Burn, Baby, Burn

by Administrator on 23 January, 2019 East Mountain Living 265 Views
Burn, Baby, Burn

By E. H. Hackney • Photos by Chris Mayo, Amrak Chimney Sweeping

Winter is here and it’s time to get your wood stove ready for the heating season. According to current statistics complied off city-data.com for Cedar Crest, Cedar Grove, Chilili, Edgewood, Moriarty, Tajique, Tijeras, and Torreon, nearly 20 percent of East Mountain homes are warmed by wood, and it can be a safe, reliable, and cost-effective heating source if handled with respect.  

Two primary causes of home fires from wood stoves are the improper handling of ashes and chimney fires caused by excessive creosote deposits that form from burning wood. If the fire in your stove gets too hot, it can ignite the creosote, resulting in a chimney fire. The best way to avoid this is to clean your chimney once or twice a year. You can purchase the brushes and do it yourself, or hire one of several chimney sweeps in the East Mountains.

 It used to be that one of the major causes of creosote build-up was closing down the air inlet to old spin-draft stoves, says John Smaniotto, who has nearly 40 years of experience in wood stove maintenance and cleaning through his business, the Canyon Chimney Sweep. “But stoves today now feature small holes drilled in the sides, which allows you to burn wood more slowly, cleanly, and safely,” he says. “Plus, new emissions requirements in 2020 mean that we won’t be able to purchase any of the old junk stoves in the U.S. Only clean stoves will be available.”

These new stoves are better insulated, collect less creosote, and, because they must burn cleaner than 2.5 grams of particulate an hour, are also less pollluting. While the East Mountains are exempt from the regulations that govern air quality in Albuquerque, Smaniotto says that if you’re in the market for a new stove, it only makes sense to buy a stove that meets the new regulations.

What if you have an old stove? “I would advise burning less wood at a time and letting it burn freely, rather than filling the stove with wood and throttling it down,” Smaniotto says.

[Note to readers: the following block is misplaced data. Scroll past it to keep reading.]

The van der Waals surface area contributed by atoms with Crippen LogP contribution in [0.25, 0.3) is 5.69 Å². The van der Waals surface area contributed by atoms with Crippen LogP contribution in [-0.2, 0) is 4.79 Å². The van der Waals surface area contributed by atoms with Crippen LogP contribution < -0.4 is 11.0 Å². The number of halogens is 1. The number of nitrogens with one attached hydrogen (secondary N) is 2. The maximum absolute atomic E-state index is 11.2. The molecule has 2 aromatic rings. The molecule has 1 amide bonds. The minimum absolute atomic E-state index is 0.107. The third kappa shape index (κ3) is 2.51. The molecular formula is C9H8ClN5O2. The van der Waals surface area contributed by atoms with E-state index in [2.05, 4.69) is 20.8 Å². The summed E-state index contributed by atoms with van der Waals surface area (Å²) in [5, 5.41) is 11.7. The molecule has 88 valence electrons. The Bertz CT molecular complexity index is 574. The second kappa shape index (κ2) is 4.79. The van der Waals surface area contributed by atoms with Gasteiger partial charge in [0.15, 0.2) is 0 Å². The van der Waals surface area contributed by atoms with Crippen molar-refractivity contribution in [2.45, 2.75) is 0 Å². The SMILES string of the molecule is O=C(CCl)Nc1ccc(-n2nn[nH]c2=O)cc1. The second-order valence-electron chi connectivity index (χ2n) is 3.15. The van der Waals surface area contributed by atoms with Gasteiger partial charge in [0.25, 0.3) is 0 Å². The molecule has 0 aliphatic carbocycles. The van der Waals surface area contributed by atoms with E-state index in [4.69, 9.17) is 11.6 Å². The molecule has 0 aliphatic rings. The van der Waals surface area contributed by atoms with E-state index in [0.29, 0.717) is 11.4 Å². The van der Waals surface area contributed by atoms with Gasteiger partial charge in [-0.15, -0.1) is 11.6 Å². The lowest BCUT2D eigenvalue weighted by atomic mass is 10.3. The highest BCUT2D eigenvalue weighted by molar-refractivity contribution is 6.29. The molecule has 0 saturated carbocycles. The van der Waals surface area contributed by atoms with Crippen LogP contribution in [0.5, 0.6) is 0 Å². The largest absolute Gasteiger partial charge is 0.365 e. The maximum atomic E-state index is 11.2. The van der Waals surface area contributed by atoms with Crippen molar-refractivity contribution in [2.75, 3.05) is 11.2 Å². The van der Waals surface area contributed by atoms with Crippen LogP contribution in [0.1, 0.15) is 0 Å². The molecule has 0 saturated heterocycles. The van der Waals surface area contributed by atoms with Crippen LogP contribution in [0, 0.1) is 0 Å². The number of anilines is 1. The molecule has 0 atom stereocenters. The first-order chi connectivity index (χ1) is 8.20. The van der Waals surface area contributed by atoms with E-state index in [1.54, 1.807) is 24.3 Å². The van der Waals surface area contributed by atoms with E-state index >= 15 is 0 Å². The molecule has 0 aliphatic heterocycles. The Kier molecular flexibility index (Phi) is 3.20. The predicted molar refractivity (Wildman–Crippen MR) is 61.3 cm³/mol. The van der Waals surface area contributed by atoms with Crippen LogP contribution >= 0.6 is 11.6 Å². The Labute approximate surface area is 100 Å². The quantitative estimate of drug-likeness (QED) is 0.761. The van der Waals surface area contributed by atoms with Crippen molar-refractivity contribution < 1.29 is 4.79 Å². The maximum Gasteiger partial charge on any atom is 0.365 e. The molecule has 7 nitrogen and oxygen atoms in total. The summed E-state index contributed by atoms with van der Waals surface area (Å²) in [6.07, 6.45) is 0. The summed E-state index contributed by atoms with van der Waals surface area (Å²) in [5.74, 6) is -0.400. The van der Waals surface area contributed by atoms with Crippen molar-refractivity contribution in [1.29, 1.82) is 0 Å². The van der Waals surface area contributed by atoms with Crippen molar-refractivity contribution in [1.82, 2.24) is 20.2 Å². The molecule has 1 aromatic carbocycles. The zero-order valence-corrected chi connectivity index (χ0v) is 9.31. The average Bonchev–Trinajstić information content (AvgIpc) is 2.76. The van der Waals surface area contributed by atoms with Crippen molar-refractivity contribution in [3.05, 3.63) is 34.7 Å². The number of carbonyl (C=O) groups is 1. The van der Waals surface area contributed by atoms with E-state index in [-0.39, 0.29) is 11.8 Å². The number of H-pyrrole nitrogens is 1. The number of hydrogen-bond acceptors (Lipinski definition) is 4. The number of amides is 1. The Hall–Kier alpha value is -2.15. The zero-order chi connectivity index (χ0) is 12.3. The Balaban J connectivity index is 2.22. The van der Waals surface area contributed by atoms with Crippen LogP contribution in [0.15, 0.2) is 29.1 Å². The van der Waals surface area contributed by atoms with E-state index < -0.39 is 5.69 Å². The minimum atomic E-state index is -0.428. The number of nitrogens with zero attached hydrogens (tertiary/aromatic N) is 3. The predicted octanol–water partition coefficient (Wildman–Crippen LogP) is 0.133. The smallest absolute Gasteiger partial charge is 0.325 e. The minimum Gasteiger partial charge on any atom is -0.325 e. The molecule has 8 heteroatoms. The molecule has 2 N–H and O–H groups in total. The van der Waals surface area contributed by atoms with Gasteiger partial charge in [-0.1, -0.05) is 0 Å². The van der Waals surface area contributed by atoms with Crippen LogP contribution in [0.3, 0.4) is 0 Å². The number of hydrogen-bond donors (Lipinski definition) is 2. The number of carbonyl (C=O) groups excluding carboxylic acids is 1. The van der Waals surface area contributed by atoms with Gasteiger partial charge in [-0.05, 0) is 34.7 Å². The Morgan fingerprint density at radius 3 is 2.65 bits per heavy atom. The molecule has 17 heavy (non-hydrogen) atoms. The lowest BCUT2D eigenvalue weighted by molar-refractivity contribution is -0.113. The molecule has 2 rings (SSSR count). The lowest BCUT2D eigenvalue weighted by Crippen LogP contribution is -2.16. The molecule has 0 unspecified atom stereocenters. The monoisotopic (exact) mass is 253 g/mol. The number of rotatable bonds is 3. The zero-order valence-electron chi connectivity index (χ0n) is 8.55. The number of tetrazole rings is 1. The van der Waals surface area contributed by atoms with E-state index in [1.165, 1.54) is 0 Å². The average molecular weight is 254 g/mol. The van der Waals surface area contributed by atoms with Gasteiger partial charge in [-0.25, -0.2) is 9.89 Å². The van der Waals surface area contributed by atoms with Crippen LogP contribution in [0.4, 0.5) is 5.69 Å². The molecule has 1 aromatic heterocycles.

But don’t burn just any wood, he cautions. “Try to avoid ponderosa pine. It burns like paper and only puts out heat for about 10 to 15 minutes.” And if you try to burn it slowly, it builds up to dangerous levels of creosote.

Mixes of piñon, juniper, and cedar are popular because they are less expensive, but they make more ash and creosote and put out less heat per cord. Instead, try to burn oak if you can afford it. It might be more expensive up front, but it burns hot and creates little ash and creosote. Best of all, you can burn it slowly and get more burn for your buck. Whichever wood you use, it should be well seasoned.

In addition, do not burn trash, cardboard, holiday wrappings, or your dried-out Christmas tree in your woodstove. They burn too hot and increase the risk of a chimney fire—plus, some papers contain unhealthy dies and chemicals. Likewise, don’t burn painted or treated wood, and never use liquid fuels, like gasoline or kerosene, in your stove.

The ashes in your stove may appear cold but can still contain hot embers capable of starting a fire. Use a covered metal container to hold ashes while they cool. Smaniotto advises using a double-bottom ashcan. These are relatively expensive but are safer and more durable than a single-bottom container. Not all trash removal services accept cold ashes, so check with your carrier before you bag your ashes and put them in the trashcan. And remember that the transfer station does not accept ashes—hot or cold. If your removal service does not accept them, you can either bury or pile cold ashes on your property or sprinkle them over garden and compost beds.

If you are considering getting a wood stove or replacing your old one, have it installed properly. It is not recommended as a do-it-yourself project. There are a number of codes for stove installations, which vary with the type of stove and chimney being used. Newer stoves and chimneys can, in general, be located closer to walls and combustibles than older ones.
You can take additional safety precautions by removing tree limbs from above your chimney and keeping your roof and gutters free of pine needles, which could ignite. Maintain a perimeter of at least 18 inches in front of your stove that is free of combustibles like wood or carpet. Three feet is ideal. Remember to have a fire extinguisher available and to check the batteries in your smoke alarm yearly.

Wood is still a good way to warm your home, and by following a few simple rules it can be done safely. Plus, there is nothing like a wood stove for the simple pleasure of sitting and watching the flames dance.





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